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Re: Negation decision : unexpected effects

From: Andy Seaborne <andy.seaborne@talis.com>
Date: Tue, 06 Apr 2010 09:59:42 +0100
Message-ID: <4BBAF7FE.9040806@talis.com>
To: Steve Harris <steve.harris@garlik.com>
CC: Lee Feigenbaum <lee@thefigtrees.net>, SPARQL Working Group <public-rdf-dawg@w3.org>


On 06/04/2010 9:20 AM, Steve Harris wrote:
> On 2010-04-06, at 09:07, Andy Seaborne wrote:
>>
>> On 05/04/2010 10:16 PM, Steve Harris wrote:
>>> On 2010-04-05, at 21:51, Lee Feigenbaum wrote:
>>>>>>
>>>>>> I wouldn't be in favor of this proposal - I'd find it very difficult to
>>>>>> justify adding 2 forms of negation to SPARQL that seem virtually
>>>>>> indistinguishable from one another in most scenarios.
>>>>>
>>>>> We are doing that under the F2F3 resolution (the second one) regardless
>>>>> of my proposal and under the first proposal of the F2F, negation used
>>>>> the syntax "NOT EXISTS".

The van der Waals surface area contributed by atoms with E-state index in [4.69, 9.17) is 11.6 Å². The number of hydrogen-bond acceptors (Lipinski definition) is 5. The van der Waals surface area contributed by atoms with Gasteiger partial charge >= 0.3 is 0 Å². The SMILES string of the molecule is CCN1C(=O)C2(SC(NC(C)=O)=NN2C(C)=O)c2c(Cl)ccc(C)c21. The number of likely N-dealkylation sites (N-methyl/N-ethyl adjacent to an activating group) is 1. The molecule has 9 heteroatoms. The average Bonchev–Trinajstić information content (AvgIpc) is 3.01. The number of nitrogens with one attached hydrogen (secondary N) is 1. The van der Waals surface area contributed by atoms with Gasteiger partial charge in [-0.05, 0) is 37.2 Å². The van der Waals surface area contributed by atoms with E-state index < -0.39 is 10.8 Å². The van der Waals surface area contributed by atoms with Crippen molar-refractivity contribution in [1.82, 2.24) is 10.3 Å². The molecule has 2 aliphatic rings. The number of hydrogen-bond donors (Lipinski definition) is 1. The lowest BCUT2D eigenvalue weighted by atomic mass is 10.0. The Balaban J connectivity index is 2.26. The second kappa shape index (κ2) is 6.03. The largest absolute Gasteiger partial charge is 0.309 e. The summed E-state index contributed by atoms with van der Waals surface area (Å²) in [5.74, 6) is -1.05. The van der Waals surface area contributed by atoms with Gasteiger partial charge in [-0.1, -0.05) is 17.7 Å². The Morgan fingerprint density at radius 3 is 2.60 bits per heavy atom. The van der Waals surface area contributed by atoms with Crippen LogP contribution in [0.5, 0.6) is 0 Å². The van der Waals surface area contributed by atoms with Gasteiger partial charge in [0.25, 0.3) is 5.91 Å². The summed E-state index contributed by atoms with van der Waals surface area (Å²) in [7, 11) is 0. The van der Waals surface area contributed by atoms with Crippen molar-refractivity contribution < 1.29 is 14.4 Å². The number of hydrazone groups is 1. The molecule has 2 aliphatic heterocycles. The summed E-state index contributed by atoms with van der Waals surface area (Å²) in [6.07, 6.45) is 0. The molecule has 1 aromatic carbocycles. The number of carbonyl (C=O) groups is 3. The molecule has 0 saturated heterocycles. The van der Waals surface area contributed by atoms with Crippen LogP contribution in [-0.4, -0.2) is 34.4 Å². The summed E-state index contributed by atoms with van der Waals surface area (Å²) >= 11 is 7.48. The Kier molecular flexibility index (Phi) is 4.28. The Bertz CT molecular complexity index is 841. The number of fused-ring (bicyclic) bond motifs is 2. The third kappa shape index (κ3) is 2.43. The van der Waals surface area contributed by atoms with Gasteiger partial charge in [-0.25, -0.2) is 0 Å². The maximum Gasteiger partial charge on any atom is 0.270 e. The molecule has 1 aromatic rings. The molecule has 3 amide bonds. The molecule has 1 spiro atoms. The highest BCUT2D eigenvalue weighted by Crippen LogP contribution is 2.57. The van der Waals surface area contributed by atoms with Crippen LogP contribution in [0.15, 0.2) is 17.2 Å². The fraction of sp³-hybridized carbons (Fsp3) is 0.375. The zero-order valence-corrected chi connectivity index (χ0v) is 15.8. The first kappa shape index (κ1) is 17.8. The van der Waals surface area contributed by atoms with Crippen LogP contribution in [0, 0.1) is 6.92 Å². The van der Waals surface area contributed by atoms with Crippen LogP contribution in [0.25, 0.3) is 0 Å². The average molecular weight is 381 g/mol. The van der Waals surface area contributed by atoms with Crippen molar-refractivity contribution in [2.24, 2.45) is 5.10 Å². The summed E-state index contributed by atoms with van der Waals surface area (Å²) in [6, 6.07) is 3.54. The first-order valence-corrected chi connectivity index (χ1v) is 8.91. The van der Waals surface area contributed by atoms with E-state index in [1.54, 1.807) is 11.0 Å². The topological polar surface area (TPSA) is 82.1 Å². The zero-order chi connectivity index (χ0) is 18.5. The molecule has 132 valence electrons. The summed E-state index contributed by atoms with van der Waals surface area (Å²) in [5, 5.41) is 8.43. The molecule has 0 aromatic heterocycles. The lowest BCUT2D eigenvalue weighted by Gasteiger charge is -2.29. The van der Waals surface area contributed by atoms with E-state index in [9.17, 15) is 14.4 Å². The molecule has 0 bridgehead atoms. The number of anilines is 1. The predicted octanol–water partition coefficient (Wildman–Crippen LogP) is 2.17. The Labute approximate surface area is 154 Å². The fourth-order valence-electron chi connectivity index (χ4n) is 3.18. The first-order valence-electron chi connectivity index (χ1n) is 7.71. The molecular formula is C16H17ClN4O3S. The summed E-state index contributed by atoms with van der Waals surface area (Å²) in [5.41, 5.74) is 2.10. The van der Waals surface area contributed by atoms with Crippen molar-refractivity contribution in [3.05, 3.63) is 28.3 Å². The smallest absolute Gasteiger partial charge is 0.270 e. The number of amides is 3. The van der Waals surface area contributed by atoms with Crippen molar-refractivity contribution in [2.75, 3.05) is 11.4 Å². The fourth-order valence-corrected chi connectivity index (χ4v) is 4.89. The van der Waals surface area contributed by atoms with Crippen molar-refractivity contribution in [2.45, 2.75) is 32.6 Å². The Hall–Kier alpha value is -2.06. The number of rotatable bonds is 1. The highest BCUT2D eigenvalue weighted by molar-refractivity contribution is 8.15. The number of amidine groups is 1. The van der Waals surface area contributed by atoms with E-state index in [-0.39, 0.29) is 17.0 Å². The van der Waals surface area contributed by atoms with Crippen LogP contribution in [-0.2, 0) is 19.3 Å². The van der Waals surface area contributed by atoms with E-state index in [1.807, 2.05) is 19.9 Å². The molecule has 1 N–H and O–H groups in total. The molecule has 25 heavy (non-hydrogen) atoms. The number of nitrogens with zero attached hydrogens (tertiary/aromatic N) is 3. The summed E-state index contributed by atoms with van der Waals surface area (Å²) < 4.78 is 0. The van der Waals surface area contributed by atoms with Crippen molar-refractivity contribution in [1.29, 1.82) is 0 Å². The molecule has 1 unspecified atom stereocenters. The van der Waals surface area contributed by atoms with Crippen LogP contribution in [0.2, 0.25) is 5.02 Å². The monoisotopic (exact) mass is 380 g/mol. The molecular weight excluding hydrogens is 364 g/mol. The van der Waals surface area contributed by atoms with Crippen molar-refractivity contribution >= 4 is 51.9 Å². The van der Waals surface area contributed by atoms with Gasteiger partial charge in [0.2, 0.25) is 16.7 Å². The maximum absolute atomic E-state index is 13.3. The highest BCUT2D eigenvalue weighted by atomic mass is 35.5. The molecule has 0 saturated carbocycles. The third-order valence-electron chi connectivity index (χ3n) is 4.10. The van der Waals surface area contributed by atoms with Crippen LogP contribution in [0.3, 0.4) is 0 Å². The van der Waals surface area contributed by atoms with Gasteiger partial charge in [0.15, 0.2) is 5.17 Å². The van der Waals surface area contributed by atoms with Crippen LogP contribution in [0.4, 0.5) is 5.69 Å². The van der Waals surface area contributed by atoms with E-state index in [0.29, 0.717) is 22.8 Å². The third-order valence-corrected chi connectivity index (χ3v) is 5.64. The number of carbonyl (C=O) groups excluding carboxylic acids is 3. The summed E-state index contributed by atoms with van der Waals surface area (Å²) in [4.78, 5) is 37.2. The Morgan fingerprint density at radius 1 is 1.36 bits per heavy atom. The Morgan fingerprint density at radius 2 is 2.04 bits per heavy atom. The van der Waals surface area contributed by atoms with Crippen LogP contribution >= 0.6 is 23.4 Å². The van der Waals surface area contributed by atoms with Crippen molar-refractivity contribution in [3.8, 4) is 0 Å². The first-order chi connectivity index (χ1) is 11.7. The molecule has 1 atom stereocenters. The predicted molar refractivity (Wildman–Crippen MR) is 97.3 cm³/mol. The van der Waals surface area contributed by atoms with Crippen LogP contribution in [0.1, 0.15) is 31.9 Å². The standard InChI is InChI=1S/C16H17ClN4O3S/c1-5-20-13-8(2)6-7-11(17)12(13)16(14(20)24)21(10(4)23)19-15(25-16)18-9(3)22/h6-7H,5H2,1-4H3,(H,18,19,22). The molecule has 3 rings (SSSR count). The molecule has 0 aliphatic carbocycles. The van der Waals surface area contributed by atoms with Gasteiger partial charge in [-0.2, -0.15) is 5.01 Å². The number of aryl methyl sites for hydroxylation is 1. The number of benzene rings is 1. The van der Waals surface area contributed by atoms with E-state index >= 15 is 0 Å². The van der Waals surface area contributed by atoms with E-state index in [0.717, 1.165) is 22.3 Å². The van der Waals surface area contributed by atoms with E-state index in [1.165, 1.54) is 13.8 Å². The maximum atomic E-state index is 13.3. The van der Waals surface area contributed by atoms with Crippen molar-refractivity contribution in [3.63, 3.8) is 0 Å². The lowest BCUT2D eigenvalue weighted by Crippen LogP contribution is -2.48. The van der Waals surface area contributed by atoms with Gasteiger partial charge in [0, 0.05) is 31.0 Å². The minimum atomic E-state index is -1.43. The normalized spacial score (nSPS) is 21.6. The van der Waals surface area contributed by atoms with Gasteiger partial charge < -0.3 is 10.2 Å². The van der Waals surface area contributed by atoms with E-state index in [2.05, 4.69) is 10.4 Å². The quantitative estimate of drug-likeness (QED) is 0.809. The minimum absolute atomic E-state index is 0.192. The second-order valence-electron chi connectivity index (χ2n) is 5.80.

>>>>
>>>> I believe that most of the user world would simply accept that the words used for negation as a graph pattern and negation in a filter are different. I don't think any such easy explanation can be given when both can be used as graph pattern keywords.
>>>
>>> Indeed, SQL has the MINUS table operation, and NOT EXISTS in the WHERE/FILTER operation as well.
>>
>> In SQL, MINUS goes outside SELECT, making it outside GROUP BY and separate from the join condition part of the SQL query.
>
> Yup, but so do the other table operations, UNION and friends.

SPARQL UNION does not need the column compatibility rules.  We don't 
have INTERSECTION directly ... yet.

MINUS (or EXCEPT) does have the extra condition about non-disjointness 
of mapping domains.

	Andy
Received on Tuesday, 6 April 2010 09:00:13 GMT

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